Current MLS Listings for Mountain Run
Hanover County (Zone 36)
In the early 2000's, partners Tommy Pollard, Ray Tate and Richard Laibstain came together with the intention of creating an exclusive golf course community in Western Hanover County. Mountain Run, the subdivision, and The Federal Club, the golf course, were the result. While the old adage about real estate being equal parts location, location and location, development is equal parts timing, timing and timing. The developers of the Federal Club and Mountain Run did many things right as they navigated the process of developing the community but their timing was unfortunate ultimately resulting in declaration of bankruptcy in 2010.
The club was built using the Rural Preservation zoning code in Hanover County. For many years, the rural subdivision in Hanover used an archaic code that allowed owners to split off lots in such a manner that large tracts of land would yield a series of 10 acre lots. The RP zoning did not increase the number of lots that could be created but changed the minimum size of the lots and created a large 'preservation' lot with the remainder of the land. The 'preservation' lot could never be subdivided again thus preserving the rural nature of the area which accomplished the same goal of the old zoning code. In this scenario, services and utility costs were reduced (due to density) and the preservation lot could be come an amenity for the neighborhood. In Mountain Run, the preservation lot became The Federal Club, and the surrounding development became 99 acre+ home sites surrounding the course.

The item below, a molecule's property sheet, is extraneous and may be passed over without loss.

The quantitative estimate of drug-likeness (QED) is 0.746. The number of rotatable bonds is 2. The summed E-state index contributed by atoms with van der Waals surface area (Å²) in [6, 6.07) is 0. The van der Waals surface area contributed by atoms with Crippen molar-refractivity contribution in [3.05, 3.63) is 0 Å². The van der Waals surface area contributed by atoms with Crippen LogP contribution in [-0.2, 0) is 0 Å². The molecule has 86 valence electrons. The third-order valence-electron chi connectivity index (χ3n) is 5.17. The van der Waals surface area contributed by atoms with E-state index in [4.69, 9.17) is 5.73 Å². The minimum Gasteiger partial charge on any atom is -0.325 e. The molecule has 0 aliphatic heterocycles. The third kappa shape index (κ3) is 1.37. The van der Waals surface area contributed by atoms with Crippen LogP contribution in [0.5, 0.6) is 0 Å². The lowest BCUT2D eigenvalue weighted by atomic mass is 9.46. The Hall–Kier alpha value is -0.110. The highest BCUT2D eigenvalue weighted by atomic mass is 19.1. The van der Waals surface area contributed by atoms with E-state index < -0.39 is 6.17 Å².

The course opened in 2006 and lot sales began in earnest just prior. With roughly half of the lots sold by 2008, the course and subdivision both began to feel the effects of the rapidly changing economic environment. As lot sales stalled and members of the club began to resign for a multitude reasons (usually relating to their own economic issues,) the Federal Club losses mounted. With an economic model that for the club that relied on lot sales at a specific price, the complete lack of demand for new housing meant that TFC was capable of staying open only as long as the partnership could fund the deficit. By 2010, Bank of Essex, the construction lender, forced the sale.
Bankruptcy aside, the subdivision itself is quite attractive. The homes are well spaced and while many surround the golf course, there is a great deal of space between the homes and the course. The 625 acre tract upon which the homes and course were built is a gently rolling piece that fronts on the South Anna River with the Pollard's estate home in the center. Several lakes were created on the property that augments the scenic signature of the neighborhood.
The homes in Mountain Run are larger estate-styled homes with large minimums and an architectural review board that enforces the material selections prescribed by the HOA. Mostly brick colonials and transitional homes have been built thus far with a few custom homes with either Craftsman or Spanish influences. The architectural allure of the homes combined with the fact The Federal Club is one of the best designed and conditioned courses in the region, makes the entire property a great addition to the Metro and will be for decades to come.